DIFFERENT THEMES TO CONSIDER COLOUR — Decide if you like bright, vibrant hues, block colours and prints, a refined scheme based around two complementary shades such as black and white, or prefer a subtle monochromic neutral theme enhanced with textural accents.

Masters chair in black from Space Furniture


GRAND DESIGNS AUSTRALIA

55

North Curl Curl project by Darren Palmer


56

FEATURE

THE COORDINATED INTERIOR Toorak residence by David Hicks

Smoke chandelier from Space Furniture TIP: Whichever colour combination you choose, remember contrast is key. Break up a predominantly neutral scheme with a burst of print and living colour introduced through potted plants and flowers. And balance a vibrant scheme with relief shades such as grey, white and black. STYLE — Spend time compiling a look book of styles which appeal. Interior magazines, blogs, Pinterest, catalogues and real estate sites offer great examples of myriad themes ranging from industrial, rustic and Scandinavian to more avant garde glamorous styles such as Hollywood Regency. TIP: Make sure the style you choose is meaningful and add individual touches when decorating, otherwise your interior may look too contrived and impersonal. ERA — Referencing the era of your home can tie in nicely with a decorating style, which picks up stylistic elements from the period in which it was built. Older homes may suit a vintage feel, architectural homes with simplistic lines can be enhanced with mid-century modern furniture and artwork, while daring, bold colour schemes and retro styling can work well in ’50s and’60s homes. TIP: Create authenticity with original pieces rather than poorly-made replicas. Look for furniture and interior companies which specialise in pieces from the era you’re after and track down hard-to-find items through -eBay and collectors.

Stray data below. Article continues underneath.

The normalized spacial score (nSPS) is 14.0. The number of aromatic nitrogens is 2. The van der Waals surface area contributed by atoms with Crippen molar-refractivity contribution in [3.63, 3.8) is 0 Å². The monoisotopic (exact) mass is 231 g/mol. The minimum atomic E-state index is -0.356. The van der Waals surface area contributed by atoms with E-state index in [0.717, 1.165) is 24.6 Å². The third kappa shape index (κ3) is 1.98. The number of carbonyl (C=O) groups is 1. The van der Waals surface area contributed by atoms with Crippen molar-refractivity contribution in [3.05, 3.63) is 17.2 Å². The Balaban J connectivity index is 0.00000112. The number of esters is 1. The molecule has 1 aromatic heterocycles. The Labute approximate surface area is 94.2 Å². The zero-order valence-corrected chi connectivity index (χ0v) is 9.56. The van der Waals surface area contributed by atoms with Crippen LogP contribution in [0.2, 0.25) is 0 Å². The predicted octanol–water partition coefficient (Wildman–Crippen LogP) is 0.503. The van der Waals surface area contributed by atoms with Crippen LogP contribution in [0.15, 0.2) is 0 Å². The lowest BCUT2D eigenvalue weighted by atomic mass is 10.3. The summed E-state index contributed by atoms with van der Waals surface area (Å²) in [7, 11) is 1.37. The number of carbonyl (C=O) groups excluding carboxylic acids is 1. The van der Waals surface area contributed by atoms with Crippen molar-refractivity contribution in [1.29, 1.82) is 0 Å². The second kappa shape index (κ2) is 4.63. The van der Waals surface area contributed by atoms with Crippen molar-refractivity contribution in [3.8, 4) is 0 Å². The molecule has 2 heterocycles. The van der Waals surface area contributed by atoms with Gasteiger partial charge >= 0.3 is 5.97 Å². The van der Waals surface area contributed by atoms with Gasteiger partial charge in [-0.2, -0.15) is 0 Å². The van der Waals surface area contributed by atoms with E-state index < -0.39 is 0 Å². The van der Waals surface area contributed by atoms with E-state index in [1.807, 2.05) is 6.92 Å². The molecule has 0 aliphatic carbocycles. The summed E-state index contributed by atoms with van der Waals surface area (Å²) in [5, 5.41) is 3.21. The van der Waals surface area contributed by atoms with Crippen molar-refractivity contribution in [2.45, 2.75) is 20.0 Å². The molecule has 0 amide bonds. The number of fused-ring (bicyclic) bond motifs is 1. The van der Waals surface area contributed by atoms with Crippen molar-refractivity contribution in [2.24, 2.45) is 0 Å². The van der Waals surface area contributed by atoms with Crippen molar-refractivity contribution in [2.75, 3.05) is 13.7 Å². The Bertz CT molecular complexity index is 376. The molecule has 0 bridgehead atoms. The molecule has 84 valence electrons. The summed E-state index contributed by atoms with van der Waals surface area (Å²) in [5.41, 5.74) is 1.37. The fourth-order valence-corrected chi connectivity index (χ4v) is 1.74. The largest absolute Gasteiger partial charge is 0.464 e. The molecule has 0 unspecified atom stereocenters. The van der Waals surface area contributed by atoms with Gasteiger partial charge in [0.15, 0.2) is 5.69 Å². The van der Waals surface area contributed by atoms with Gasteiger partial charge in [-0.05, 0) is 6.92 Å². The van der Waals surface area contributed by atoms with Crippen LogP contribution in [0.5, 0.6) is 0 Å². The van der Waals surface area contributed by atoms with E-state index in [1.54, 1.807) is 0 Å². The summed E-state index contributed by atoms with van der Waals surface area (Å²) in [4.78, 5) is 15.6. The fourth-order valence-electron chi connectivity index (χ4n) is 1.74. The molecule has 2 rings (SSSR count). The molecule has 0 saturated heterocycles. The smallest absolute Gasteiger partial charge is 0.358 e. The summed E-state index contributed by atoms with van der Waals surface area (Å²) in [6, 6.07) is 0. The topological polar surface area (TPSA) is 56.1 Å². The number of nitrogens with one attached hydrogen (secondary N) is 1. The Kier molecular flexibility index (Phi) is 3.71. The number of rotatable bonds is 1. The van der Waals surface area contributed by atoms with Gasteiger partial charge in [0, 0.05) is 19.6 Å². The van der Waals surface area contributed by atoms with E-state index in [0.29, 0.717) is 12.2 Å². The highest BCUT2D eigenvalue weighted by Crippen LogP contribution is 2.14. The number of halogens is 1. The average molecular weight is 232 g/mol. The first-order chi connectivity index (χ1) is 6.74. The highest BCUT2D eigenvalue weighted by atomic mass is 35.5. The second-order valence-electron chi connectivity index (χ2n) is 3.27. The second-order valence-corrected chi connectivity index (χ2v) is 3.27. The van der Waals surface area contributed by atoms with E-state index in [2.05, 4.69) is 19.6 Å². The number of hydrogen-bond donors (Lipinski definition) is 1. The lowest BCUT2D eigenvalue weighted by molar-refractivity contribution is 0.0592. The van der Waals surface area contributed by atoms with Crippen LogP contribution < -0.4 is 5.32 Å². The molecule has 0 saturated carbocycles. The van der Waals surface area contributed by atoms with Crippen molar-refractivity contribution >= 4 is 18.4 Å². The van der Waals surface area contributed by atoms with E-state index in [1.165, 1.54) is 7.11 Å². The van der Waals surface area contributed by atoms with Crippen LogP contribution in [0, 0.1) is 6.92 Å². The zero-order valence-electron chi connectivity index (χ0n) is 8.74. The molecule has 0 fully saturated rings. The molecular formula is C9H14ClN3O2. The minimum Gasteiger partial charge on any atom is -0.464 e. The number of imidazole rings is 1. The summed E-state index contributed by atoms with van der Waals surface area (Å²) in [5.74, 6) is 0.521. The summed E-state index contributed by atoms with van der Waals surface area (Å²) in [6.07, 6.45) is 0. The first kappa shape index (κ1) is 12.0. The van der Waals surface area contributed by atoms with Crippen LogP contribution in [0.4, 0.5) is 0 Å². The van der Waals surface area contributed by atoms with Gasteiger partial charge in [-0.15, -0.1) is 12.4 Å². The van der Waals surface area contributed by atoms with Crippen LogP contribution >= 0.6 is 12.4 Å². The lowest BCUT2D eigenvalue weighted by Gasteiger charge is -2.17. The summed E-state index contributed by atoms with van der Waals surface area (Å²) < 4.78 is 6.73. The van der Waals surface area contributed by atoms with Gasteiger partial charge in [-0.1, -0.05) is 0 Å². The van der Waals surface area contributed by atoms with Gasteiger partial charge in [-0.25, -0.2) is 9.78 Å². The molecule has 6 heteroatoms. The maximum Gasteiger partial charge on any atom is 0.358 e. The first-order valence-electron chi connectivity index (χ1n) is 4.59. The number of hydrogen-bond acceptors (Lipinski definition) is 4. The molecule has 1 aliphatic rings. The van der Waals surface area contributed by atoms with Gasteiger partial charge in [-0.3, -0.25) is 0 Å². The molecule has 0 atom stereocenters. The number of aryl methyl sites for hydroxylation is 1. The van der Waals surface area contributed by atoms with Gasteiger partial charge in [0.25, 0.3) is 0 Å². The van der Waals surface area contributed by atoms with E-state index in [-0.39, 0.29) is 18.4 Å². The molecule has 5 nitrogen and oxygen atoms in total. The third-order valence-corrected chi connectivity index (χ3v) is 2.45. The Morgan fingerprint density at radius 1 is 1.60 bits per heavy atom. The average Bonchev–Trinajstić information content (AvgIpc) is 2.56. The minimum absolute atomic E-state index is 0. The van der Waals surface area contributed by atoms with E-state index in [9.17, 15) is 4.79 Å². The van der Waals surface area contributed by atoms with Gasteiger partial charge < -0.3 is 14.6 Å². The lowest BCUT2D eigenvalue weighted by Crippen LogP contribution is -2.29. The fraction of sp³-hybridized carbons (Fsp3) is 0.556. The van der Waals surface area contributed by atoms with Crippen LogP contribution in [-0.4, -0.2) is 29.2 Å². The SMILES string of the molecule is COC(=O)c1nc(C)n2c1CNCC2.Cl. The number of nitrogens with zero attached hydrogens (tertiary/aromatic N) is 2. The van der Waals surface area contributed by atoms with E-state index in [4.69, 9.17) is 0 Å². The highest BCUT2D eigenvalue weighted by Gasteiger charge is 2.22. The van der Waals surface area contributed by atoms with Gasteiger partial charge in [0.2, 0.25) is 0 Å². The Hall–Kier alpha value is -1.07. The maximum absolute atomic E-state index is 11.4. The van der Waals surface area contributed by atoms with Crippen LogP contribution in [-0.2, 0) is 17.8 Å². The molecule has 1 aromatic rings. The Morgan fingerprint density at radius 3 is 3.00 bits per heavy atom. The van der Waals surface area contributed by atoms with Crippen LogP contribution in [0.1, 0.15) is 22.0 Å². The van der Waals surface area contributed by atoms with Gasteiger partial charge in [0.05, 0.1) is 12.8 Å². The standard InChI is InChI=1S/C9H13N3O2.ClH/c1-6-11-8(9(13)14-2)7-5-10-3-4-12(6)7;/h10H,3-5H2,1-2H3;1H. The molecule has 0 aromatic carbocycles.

WORK WITHIN YOUR PARAMETERS With such a vast range to choose from when it comes to paint colours, fittings, finishes and furnishings, the many options can seem overwhelming. However, one of the best ways to refine the selection process is to establish your budget and the parameters you need to work within. “A large part of design is ensuring that spaces not only look good, but are functional and feel comfortable to live in,” explains interior designer David Hicks. “Think about how you intend to use the space, requirements relating to lighting, space, layout and location to prioritise

Potts Point project by Darren Palmer


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Project by Greg Natale Interior Design

Left Manhattan four-light floor lamp

A calm colour scheme by Dulux Paints

all the fundamental elements and plan how you can achieve your vision within your budget. Often it is not how much you spend, but the way in which you allocate funds which can make the difference between a successful interior and one in which there is a real mismatch in quality and feel of the various components,” advises David. Rather than restricting the creative process, interior designer Darren Palmer believes working with a set of parameters often helps to achieve a look which is refined and coherent. “It’s the combination of each individual element within an interior that adds to the effect of the whole space, so when selecting inclusions, the more constraints you can give yourself in terms of functionality, style, colour, textures, materials, scale and cost, the tighter and more successful your result will be.”